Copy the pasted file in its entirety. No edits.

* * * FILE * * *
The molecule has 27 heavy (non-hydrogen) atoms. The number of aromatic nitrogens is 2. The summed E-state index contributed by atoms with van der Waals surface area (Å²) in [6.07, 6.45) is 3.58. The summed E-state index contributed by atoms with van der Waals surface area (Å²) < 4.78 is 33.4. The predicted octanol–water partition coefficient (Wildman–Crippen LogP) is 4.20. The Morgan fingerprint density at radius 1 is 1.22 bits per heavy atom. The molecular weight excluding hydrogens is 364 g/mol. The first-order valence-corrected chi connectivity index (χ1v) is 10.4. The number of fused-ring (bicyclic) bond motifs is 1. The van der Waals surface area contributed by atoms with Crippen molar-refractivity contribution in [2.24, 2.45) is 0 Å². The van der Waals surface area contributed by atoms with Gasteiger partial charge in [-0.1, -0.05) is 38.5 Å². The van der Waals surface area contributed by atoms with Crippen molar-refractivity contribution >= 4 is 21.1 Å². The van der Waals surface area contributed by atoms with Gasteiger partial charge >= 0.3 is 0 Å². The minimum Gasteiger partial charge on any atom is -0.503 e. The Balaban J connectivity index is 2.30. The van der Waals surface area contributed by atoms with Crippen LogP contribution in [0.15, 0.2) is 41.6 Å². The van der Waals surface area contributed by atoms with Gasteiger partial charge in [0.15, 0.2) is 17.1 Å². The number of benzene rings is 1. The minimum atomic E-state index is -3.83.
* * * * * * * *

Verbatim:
The molecule has 27 heavy (non-hydrogen) atoms. The number of aromatic nitrogens is 2. The summed E-state index contributed by atoms with van der Waals surface area (Å²) in [6.07, 6.45) is 3.58. The summed E-state index contributed by atoms with van der Waals surface area (Å²) < 4.78 is 33.4. The predicted octanol–water partition coefficient (Wildman–Crippen LogP) is 4.20. The Morgan fingerprint density at radius 1 is 1.22 bits per heavy atom. The molecular weight excluding hydrogens is 364 g/mol. The first-order valence-corrected chi connectivity index (χ1v) is 10.4. The number of fused-ring (bicyclic) bond motifs is 1. The van der Waals surface area contributed by atoms with Crippen molar-refractivity contribution in [2.24, 2.45) is 0 Å². The van der Waals surface area contributed by atoms with Gasteiger partial charge in [-0.1, -0.05) is 38.5 Å². The van der Waals surface area contributed by atoms with Crippen molar-refractivity contribution >= 4 is 21.1 Å². The van der Waals surface area contributed by atoms with Gasteiger partial charge >= 0.3 is 0 Å². The minimum Gasteiger partial charge on any atom is -0.503 e. The Balaban J connectivity index is 2.30. The van der Waals surface area contributed by atoms with Crippen LogP contribution in [0.15, 0.2) is 41.6 Å². The van der Waals surface area contributed by atoms with Gasteiger partial charge in [0.15, 0.2) is 17.1 Å². The number of benzene rings is 1. The minimum atomic E-state index is -3.83.